Not Your Regular Graphic Novel

This post contains some spoilers from The Unwritten.

I begin this blog post with an anecdote… One Thanksgiving break, a friend and I were driving to Arkansas and in order to entertain ourselves, we brought along the audio version of A Discovery of Witches, by Deborah Harkness. Now this novel is about 20 hours long, so we listened to it when we were driving there, any time we got into the car, at night before bed, and when we were bored. It is such a great story that we wished that we didn’t have to hang out with anyone just so we could get to the end. We were driving back to Virginia and we were both extremely excited because the climax of the story was starting and we couldn’t wait to see what would happen to the main characters.

At one point, the narrator announced the cd number and my friend turned to me and asked, “Desirée, are there anymore cd’s?” In a panic, I checked the box and told that it was indeed the last cd and we both started freaking out. We knew that there was not enough space on that one cd to get us through the end of the story and then I started checking Google to see if there was a sequel to the book and whether or not we could purchase it nearby. To our dismay, the sequel was not due to be published for another 6 months and we ended up passing the rest of the trip in silence.

So imagine my reaction when I got to the final page of The Unwritten and discovered that I was going to be left hanging AGAIN. Don’t get me wrong, I saw that it was a series; I just expected it to be a series like Sandman, where each book is independent, yet ties together in some way. Determined to find out what happened next, I went to the library downtown and checked out the rest of the series. That was a little problematic, due to the fact that I have a lot of reading to complete in my other classes, but I manage to squeeze in some free reading.


Currently I am on book three, Dead Man’s Knock, and I’ve decided that what I like so much about this series is not only the plot, but how the pages and panels are structured. In the first novel, on page three (shown above); we see the panel in the background of Sue crying over Tommy’s body takes up about 75% of the page. The rubble underneath them is falling down towards the bottom of the page and out of existence. The last line of text leaves us with a cliffhanger and the rest of the page is blank, it is mentally unwritten. We also have the panel in the foreground of the trumpet by Peter’s ear, this is subject-to-subject transition its placing seems to be a reminder to the reader that this is happening at the same time of Sue’s weeping.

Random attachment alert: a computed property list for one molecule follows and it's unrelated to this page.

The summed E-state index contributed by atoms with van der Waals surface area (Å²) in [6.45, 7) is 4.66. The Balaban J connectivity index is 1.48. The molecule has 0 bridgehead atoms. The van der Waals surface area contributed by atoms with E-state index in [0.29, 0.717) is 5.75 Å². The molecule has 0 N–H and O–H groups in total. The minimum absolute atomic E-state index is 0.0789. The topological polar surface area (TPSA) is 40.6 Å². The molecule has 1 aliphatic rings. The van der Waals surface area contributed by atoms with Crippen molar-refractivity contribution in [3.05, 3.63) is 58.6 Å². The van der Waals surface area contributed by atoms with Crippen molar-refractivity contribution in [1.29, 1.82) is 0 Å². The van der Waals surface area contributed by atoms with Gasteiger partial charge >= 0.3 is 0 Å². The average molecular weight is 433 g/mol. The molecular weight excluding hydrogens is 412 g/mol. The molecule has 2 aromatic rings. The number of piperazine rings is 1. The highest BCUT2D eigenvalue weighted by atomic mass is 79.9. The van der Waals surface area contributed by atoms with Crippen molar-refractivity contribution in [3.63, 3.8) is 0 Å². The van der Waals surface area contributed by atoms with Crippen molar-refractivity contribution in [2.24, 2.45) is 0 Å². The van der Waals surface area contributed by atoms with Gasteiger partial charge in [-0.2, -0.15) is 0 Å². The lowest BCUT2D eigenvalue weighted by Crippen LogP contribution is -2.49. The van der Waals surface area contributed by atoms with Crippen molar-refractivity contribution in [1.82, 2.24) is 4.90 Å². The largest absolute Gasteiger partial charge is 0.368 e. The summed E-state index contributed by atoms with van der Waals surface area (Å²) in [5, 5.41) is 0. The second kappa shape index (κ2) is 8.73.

Carey and Gross continue to do things like that, making one panel take up the expanse of the page, with other panels as insets. It seems like a way that a movie would work: showing a close up of the subject, a regular shot, and a panning shot to give the audience a sense of place.


I also liked that the 3 books I read had a modern approach and a sort of blast to the past. What appeared most often was internet news articles and screenshots from forums; doing so helped me feel like this could take place in the real world. I haven’t seen that happen very often, albeit my experience with comics and graphic novels is limited to manga. In “Dead Man’s Knock,” there is a bit near the end that I absolutely freaked out over. In order to find out about Lizzie Hexam’s previous life, you get to do a “Pick-a-Story.” In order to facilitate this and not take up too much space, the pages are rotated horizontally.

I absolutely love when texts break the established norm of book structure – see Only Revolutions and Tree of Codes because it almost feels like you’re breaking a law. The “Pick-a-Story” or “Choose-Your-Own-Adventure” format was really popular when I was younger, most of the time your character ended up dying in some tragic way, no matter what choices you picked. In some dark way, I was overjoyed when my first Lizzie Hexam story ended tragically; it was like a taste of the past. However, I did end up going back through and making different choices so I could make it through all the panels that were drawn.

Pictures from: USA Today and Comics Alliance